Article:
Things it would be enjoyable to watch the cast of Ocean’s 8 do:

  • Steal stuff in a flimsy heist flick like they do here
  • Play board games and drink
  • Discuss current sociopolitical events
  • Actually run the entire country
  • Literally anything else they feel like doing

All of the Ocean’s movies have been sly, stylish bits of gossamer fun, but all have also suffered from the same singular problem: not having Cate Blanchett in full glam-rock cosplay. Ocean’s 8 addresses this painful oversight while delivering the type of escapist criminal shenanigans previously reserved only for penis-havers. Somewhat insanely, the film feels hesitant to fully trust its near-holy cast; this doesn’t truly stop them so much as it somewhat prevents the flick from becoming the perfect raucous romp it should have been.

In a delicious bit of thematic inversion, the criminal mastermind of the previous Ocean’s installments is unceremoniously fridged. Having just been released from prison, his sister, Debbie Ocean (Sandra Bullock), shakes a mental martini at his memory and then immediately goes full Pink Panther. Her BFF, Lou (Cate Blanchett), helps recruit a crew to boost diamonds that will be worn by famous pretty person Daphne Kluger (Anne Hathaway) at the Met Gala. The gang of thieves includes a washed-up designer (Helena Bonham Carter), a computer sorceress (Rhianna), a gemstone expert (Mindy Kaling), a conwoman-turned-soccer-mom (Sarah Paulson) and a pickpocket (Awkwafina).

The script from director Gary Ross and Olivia Milch is surprisingly stifling, as though audiences paid their money to see a discussion about cubic zirconium 3D-printing instead of letting Bullock and Blanchett mess with Bonham Carter the way that George Clooney and Brad Pitt teased on Matt Damon in the previous Ocean’s flicks. That’s really the only complaint to be had: the script, direction, editing or some nefarious combination never let the ladies have the space to fully enjoy themselves onscreen. They are allowed but toothless coy smiles, and not one visible iota of joy more. It’s as though Ross feared that by showing these incredible actresses giggling their way through like the boys of the other Ocean’s installments did, disbelief would unsuspend and audiences would scream “Hey, ladies can’t steal stuff and have fun!”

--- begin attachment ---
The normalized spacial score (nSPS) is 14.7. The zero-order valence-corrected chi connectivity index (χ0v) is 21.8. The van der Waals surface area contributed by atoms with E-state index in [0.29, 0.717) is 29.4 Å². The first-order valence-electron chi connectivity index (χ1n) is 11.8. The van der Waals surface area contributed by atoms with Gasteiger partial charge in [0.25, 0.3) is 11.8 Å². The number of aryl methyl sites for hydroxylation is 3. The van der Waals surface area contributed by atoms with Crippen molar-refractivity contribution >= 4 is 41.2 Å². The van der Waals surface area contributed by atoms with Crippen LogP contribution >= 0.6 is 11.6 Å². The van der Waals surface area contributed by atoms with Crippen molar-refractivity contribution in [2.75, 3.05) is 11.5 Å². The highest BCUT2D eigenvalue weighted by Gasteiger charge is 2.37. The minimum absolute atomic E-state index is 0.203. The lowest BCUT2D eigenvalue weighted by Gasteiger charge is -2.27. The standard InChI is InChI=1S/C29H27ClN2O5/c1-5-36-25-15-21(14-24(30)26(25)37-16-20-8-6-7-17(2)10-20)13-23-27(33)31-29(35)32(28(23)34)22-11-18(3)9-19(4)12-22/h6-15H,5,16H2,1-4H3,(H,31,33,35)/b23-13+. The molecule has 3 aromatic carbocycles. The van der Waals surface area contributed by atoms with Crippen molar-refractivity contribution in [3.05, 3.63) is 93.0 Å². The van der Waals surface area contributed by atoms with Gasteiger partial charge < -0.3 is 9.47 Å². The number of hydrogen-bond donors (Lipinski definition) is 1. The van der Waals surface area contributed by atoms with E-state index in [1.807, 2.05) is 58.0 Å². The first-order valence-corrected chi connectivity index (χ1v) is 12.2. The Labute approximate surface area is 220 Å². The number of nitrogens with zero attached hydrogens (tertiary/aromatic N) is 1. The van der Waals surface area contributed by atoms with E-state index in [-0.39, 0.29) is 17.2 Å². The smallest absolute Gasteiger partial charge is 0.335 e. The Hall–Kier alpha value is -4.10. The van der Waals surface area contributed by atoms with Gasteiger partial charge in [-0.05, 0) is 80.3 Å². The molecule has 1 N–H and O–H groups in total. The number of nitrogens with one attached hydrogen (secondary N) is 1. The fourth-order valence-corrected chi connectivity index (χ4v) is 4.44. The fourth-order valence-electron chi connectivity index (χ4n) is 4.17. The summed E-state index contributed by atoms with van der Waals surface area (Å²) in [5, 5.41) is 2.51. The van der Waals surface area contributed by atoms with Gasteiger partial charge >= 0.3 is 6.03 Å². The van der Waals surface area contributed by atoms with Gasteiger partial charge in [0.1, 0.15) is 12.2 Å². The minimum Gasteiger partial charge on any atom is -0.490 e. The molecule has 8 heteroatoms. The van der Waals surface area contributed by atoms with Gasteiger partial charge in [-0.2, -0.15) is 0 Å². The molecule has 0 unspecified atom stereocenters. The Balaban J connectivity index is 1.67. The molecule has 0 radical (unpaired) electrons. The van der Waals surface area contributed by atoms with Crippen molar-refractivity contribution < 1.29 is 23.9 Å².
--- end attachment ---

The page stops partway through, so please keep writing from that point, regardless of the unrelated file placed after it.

To be clear, Ocean’s 8 is still a blast to watch. Hathaway, given the only self-aware role, gleefully doles out a performance specifically attuned for Hatha-haters. Bonham Carter reminds everyone that she is abjectly divine when given liberation from the shackles of Tim Burton’s monotone direction. Blanchett has too little to do but still geysers out coolness, and Bullock is a solid but too solemn anchor who ideally should be allowed to more fully cut loose in the sequels.

And there should be sequels. Plural. Give us one of these movies every other summer until this cast has stolen every bit of joy there is to plunder from the franchise. To watch Ocean’s 8 is to want more of everything and everyone involved.

Grade = A-


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